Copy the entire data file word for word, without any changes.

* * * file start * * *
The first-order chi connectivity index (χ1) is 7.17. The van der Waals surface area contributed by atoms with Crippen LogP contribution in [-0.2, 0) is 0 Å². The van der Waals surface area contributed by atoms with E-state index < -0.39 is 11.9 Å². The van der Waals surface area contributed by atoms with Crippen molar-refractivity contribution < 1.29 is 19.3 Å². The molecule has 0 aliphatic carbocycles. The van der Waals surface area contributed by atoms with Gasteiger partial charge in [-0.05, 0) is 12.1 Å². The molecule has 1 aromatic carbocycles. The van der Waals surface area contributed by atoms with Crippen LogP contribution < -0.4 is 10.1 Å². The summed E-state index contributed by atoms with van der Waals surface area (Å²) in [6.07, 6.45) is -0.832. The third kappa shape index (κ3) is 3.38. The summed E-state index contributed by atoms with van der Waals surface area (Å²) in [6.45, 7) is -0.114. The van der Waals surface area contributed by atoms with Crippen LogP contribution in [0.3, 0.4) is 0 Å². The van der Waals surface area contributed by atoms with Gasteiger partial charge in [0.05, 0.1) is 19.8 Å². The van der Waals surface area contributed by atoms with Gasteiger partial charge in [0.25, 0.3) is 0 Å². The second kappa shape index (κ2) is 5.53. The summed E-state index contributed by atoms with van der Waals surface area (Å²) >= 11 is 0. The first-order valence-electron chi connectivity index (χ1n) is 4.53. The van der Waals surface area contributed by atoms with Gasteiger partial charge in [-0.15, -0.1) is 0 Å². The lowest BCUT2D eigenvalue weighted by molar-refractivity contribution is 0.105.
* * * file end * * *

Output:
The first-order chi connectivity index (χ1) is 7.17. The van der Waals surface area contributed by atoms with Crippen LogP contribution in [-0.2, 0) is 0 Å². The van der Waals surface area contributed by atoms with E-state index < -0.39 is 11.9 Å². The van der Waals surface area contributed by atoms with Crippen molar-refractivity contribution < 1.29 is 19.3 Å². The molecule has 0 aliphatic carbocycles. The van der Waals surface area contributed by atoms with Gasteiger partial charge in [-0.05, 0) is 12.1 Å². The molecule has 1 aromatic carbocycles. The van der Waals surface area contributed by atoms with Crippen LogP contribution < -0.4 is 10.1 Å². The summed E-state index contributed by atoms with van der Waals surface area (Å²) in [6.07, 6.45) is -0.832. The third kappa shape index (κ3) is 3.38. The summed E-state index contributed by atoms with van der Waals surface area (Å²) in [6.45, 7) is -0.114. The van der Waals surface area contributed by atoms with Crippen LogP contribution in [0.3, 0.4) is 0 Å². The van der Waals surface area contributed by atoms with Gasteiger partial charge in [0.05, 0.1) is 19.8 Å². The van der Waals surface area contributed by atoms with Gasteiger partial charge in [0.25, 0.3) is 0 Å². The second kappa shape index (κ2) is 5.53. The summed E-state index contributed by atoms with van der Waals surface area (Å²) >= 11 is 0. The first-order valence-electron chi connectivity index (χ1n) is 4.53. The van der Waals surface area contributed by atoms with Gasteiger partial charge in [-0.15, -0.1) is 0 Å². The lowest BCUT2D eigenvalue weighted by molar-refractivity contribution is 0.105.